All the streets filter down to the sands, as if estuaries and streams to the ocean.

Ogoh-ogohs are dotted along the coastline like beacons to the island. Then, one by one, they are lit up. Torched and burnt. Together with the clouds of incense, the air thickens as it swirls skyward. Billowing and escaping from our small island, taking with it the evil spirits from the past year.

Relief rolls through the crowds for a momentary pause.

But then the next tension and challenges arise. We all need to get back to our respective places before 6 am before the 24-hour lockdown falls on the island.

The roads quickly become chaos with scooters emerging from every crevice. Scattering like locusts, everybody is swerving and dodging to get back fast. The Pecalang, (local law enforcement), blow their whistles in an attempt of control. Their hard expressions are a prelude for the stern rules of the coming day – Nyepi, Day of Silence.

In a blur, I find myself safely back home with all my supplies I stocked the week before. After the excitement of this night, I welcome a day of rest.

Traditionally the Balinese use this day to meditate and focus on self-reflection. Anything that could interfere with this is prohibited – work, travel, cooking, entertainment. It is believed the evil spirits return to the island after the night, searching for new hosts. So you must remain indoors to keep safe.

The Pecalang are the only ones allowed to walk the streets to patrol and ensure the community is sticking to the rules.

No noise, no light.

Words cannot describe the serenity of the new day and the mystery of the night. Only an experience of the magic can give insight.

On this day of silence, dogs rule the streets, empty waves roll to shore, and stars light up the night sky canvas.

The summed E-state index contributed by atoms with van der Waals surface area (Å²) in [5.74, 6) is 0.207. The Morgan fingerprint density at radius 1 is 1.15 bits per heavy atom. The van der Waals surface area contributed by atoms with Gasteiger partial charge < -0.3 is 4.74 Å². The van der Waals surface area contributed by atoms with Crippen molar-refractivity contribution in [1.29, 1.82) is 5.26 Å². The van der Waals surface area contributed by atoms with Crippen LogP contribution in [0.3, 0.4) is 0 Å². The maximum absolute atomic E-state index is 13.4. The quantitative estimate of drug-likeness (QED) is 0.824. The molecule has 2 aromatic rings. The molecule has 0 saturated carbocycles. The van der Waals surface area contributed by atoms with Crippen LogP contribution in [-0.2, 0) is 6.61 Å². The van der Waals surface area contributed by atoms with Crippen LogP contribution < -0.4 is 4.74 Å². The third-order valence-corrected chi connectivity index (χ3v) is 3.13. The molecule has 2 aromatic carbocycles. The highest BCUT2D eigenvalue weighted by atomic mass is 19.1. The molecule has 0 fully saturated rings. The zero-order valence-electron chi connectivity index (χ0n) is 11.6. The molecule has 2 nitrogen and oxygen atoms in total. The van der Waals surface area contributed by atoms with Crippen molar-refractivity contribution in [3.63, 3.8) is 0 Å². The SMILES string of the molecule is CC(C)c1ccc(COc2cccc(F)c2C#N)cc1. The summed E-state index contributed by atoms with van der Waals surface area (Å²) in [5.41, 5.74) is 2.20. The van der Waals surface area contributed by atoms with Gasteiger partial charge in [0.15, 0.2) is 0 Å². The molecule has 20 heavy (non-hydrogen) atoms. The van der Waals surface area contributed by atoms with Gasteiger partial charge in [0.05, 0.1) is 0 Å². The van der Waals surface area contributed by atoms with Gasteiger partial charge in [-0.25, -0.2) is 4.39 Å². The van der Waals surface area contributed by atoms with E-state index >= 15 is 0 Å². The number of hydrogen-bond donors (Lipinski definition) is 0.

One slice of light escaping your room at night can lead to having the Pecalang knocking on your door. I make sure my curtains are seamless while only having candlelight for company.

The day after Nyepi, Ngembak Geni, is the start of the New Year. Fresh beginnings and forgiveness are asked by the Balinese from their families and friends.

The roads come back to life, bakso trucks continue to be pushed with a fresh new smile beaming out.

Ding, ding, ding.


The island returns to normal, but with fresher air and clearer skies.

normality after nyepi in a bakso truck

Unfortunately, 2020’s Nyepi was a different twist. Parades were not allowed to wander in the streets at night. The typical 24-hour lockdown rolled on to a 48 hours before the unofficial quarantine began. Social distancing put Bali to a halt instead. The night before Nyepi held other, darker reservations.

I wrote this short travel piece one month before the world came to a stillness.

I have always said, I believe the whole world should have a taste of Nyepi and take a pause. Never had I imagined that would come to pass.

So now you have experienced, to a certain extent, my favourite day on the Balinese calendar. Can you begin to picture the surreal atmosphere that falls over silence? No traffic noise, no stereos. Just the wind and nature calling over the land, healing scars we as humans create.

Leave a Reply

Your email address will not be published. Required fields are marked *